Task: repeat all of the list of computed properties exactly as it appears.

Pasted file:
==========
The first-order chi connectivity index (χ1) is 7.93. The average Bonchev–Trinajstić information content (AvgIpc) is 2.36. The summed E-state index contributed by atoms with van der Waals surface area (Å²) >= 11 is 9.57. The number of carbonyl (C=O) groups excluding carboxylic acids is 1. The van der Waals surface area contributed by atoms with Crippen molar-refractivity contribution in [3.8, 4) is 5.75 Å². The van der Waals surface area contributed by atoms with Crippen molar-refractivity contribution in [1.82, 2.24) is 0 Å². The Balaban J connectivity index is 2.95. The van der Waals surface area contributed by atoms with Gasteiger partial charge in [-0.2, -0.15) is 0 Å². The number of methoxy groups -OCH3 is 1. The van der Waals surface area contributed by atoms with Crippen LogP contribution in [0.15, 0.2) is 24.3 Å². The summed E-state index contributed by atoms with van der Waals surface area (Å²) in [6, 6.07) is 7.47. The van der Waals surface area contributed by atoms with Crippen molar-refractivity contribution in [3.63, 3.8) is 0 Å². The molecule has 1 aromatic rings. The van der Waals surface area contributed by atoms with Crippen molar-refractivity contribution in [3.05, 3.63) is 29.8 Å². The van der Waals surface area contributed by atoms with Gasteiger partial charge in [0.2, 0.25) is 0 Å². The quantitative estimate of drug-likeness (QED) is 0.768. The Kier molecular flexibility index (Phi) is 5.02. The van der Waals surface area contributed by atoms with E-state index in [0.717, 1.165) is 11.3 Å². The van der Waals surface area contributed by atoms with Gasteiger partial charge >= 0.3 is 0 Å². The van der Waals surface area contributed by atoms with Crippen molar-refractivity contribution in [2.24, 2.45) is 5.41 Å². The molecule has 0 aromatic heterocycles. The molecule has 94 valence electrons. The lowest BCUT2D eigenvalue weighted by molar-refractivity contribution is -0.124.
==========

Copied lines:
The first-order chi connectivity index (χ1) is 7.93. The average Bonchev–Trinajstić information content (AvgIpc) is 2.36. The summed E-state index contributed by atoms with van der Waals surface area (Å²) >= 11 is 9.57. The number of carbonyl (C=O) groups excluding carboxylic acids is 1. The van der Waals surface area contributed by atoms with Crippen molar-refractivity contribution in [3.8, 4) is 5.75 Å². The van der Waals surface area contributed by atoms with Crippen molar-refractivity contribution in [1.82, 2.24) is 0 Å². The Balaban J connectivity index is 2.95. The van der Waals surface area contributed by atoms with Gasteiger partial charge in [-0.2, -0.15) is 0 Å². The number of methoxy groups -OCH3 is 1. The van der Waals surface area contributed by atoms with Crippen LogP contribution in [0.15, 0.2) is 24.3 Å². The summed E-state index contributed by atoms with van der Waals surface area (Å²) in [6, 6.07) is 7.47. The van der Waals surface area contributed by atoms with Crippen molar-refractivity contribution in [3.63, 3.8) is 0 Å². The molecule has 1 aromatic rings. The van der Waals surface area contributed by atoms with Crippen molar-refractivity contribution in [3.05, 3.63) is 29.8 Å². The van der Waals surface area contributed by atoms with Gasteiger partial charge in [0.2, 0.25) is 0 Å². The quantitative estimate of drug-likeness (QED) is 0.768. The Kier molecular flexibility index (Phi) is 5.02. The van der Waals surface area contributed by atoms with E-state index in [0.717, 1.165) is 11.3 Å². The van der Waals surface area contributed by atoms with Gasteiger partial charge >= 0.3 is 0 Å². The van der Waals surface area contributed by atoms with Crippen molar-refractivity contribution in [2.24, 2.45) is 5.41 Å². The molecule has 0 aromatic heterocycles. The molecule has 94 valence electrons. The lowest BCUT2D eigenvalue weighted by molar-refractivity contribution is -0.124.